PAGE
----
I said all of that to say this. It’s all about placement. Boundless opportunity surrounds us. Our mission field is right here. I believe that God has uniquely positioned us here to significantly impact our community. If you have never been to Port Royal Baptist Church, I hope this helps you understand where we are. If you have been to Port Royal Baptist Church, have you noticed what is around you? When you drive to the church building for scheduled services, do you realize that you pass through a mission field on your way in? Do you notice the potential that the Lord has laid at our feet? We have a people to reach. I am excited about the potential. I am excited about the opportunity before us. I love this town. I love this church. I love these people. May God enable us to reach them.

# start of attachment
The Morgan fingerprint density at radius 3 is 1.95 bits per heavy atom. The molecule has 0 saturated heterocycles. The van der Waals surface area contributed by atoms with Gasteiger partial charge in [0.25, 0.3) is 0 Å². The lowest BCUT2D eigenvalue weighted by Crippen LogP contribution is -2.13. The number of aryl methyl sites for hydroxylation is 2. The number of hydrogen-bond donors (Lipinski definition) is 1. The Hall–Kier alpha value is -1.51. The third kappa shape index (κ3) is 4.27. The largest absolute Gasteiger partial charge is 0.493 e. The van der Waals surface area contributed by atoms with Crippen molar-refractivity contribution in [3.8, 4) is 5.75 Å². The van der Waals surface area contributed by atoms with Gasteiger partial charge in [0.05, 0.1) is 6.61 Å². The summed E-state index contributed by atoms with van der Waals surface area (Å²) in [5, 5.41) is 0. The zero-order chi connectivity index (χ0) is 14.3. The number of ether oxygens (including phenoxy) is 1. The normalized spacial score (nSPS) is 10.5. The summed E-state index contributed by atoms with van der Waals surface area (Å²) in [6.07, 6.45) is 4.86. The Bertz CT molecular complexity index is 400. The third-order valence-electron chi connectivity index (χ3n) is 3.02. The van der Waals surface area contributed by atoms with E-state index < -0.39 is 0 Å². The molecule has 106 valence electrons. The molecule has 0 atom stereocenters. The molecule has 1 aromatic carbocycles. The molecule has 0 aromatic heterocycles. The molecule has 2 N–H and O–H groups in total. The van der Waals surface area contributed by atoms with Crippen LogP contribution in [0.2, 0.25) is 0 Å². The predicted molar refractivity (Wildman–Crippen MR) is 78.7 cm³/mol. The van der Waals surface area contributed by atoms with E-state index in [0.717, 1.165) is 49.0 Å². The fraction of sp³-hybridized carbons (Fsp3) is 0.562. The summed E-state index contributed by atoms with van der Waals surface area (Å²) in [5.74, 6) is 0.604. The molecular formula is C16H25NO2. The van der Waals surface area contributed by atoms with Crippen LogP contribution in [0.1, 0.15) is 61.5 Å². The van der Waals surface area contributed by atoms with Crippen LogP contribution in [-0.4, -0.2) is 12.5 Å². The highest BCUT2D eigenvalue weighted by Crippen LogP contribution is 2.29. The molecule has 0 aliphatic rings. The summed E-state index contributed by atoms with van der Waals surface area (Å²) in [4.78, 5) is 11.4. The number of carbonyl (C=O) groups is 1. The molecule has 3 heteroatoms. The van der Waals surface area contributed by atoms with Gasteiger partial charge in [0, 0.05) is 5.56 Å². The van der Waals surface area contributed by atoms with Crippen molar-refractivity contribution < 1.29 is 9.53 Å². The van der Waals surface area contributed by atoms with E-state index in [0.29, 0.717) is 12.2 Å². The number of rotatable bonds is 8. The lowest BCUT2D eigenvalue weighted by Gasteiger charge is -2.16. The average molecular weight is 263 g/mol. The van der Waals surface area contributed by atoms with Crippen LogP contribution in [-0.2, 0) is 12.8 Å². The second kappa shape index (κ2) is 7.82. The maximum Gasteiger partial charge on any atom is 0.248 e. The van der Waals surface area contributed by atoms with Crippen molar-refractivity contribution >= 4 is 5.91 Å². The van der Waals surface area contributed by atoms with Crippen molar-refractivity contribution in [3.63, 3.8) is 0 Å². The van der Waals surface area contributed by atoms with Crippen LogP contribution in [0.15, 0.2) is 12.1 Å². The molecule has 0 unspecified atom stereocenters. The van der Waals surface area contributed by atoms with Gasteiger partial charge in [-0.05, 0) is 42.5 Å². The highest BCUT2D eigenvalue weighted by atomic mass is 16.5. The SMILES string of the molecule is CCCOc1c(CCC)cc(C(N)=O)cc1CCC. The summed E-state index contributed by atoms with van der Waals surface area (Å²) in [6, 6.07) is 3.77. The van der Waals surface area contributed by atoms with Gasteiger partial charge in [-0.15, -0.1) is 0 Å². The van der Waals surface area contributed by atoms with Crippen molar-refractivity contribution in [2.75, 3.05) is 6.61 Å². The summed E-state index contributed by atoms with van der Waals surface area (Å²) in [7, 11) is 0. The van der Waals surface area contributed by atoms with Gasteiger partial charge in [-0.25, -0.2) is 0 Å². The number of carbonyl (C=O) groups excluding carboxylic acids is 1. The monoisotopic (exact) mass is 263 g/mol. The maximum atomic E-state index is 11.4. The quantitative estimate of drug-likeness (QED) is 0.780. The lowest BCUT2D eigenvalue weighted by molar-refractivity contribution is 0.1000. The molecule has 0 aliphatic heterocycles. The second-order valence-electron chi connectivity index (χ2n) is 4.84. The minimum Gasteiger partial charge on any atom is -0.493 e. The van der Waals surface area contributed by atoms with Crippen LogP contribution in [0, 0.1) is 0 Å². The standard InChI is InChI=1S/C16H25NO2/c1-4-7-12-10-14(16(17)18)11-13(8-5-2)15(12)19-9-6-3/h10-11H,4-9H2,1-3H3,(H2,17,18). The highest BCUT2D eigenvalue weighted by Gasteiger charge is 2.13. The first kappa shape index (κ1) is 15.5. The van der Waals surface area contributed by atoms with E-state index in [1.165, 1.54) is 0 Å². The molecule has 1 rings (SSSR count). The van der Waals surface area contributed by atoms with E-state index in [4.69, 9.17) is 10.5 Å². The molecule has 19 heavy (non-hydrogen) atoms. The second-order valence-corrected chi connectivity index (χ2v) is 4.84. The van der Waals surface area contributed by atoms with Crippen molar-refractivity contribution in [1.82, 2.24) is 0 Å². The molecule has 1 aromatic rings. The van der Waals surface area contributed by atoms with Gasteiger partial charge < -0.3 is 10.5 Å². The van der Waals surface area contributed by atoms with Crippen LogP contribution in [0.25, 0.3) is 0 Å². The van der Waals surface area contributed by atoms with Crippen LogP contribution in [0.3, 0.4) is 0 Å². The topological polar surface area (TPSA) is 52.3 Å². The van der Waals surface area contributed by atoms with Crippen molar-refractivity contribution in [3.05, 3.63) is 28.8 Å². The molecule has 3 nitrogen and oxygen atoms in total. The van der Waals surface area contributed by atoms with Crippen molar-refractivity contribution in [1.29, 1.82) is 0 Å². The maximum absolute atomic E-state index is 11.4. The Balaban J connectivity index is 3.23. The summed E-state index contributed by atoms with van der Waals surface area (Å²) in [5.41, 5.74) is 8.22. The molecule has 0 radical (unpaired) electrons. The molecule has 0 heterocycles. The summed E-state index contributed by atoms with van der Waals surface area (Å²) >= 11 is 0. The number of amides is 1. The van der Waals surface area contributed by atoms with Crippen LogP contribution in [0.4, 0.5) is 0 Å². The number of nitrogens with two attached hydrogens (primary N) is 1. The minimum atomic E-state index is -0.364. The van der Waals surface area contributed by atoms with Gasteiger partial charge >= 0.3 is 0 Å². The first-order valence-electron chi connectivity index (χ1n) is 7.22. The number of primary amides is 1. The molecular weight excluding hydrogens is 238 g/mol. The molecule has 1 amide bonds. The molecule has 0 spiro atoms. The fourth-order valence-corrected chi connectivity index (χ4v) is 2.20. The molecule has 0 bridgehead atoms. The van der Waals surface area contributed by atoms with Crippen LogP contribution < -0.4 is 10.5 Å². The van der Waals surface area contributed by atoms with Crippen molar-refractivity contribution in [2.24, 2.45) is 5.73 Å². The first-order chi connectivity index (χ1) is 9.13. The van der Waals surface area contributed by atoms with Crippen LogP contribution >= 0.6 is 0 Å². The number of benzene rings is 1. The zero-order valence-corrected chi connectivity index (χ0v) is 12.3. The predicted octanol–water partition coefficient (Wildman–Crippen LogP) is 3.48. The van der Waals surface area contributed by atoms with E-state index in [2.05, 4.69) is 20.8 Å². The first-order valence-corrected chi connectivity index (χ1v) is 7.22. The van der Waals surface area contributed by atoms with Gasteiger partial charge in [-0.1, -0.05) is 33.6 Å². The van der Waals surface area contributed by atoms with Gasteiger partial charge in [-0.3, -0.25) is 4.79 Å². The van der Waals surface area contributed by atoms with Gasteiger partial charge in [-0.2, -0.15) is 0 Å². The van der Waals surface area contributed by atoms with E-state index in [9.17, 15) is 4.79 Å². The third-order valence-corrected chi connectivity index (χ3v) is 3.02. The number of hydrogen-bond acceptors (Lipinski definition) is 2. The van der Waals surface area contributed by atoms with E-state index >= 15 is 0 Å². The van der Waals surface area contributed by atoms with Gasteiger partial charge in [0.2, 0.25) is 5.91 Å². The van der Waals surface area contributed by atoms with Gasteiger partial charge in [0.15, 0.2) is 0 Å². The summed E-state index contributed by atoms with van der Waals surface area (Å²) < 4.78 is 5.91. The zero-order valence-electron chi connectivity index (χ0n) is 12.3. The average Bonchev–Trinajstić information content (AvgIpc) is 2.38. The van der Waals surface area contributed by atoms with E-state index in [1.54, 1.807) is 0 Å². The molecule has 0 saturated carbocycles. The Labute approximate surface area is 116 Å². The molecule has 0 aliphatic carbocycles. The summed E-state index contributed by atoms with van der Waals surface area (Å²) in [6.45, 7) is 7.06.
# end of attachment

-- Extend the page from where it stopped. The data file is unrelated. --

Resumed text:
Book Review : Connecting in Communities: Understanding the Dynamics of Small Groups

Connecting in Communities: Understanding the Dynamics of Small Groups is the latest book by Eddie Mosley who is the executive director of GroupLife at LifePoint Church in Smyrna, TN. It is very evident from the tone and direction of this book that connecting people to small groups is a passion of Mosley’s. He writes from the perspective of experience. I believe what makes this book really work is that organizing and encouraging small groups and small group leaders is what Mosley does every day. This book is not about abstract thoughts and untested principles. Rather, it is about proven methods fleshed-out through years of “on the field” experience. Mosley has consulted with and learned from the top minds in small group ministry from across the nation including Saddleback and Willow Creek.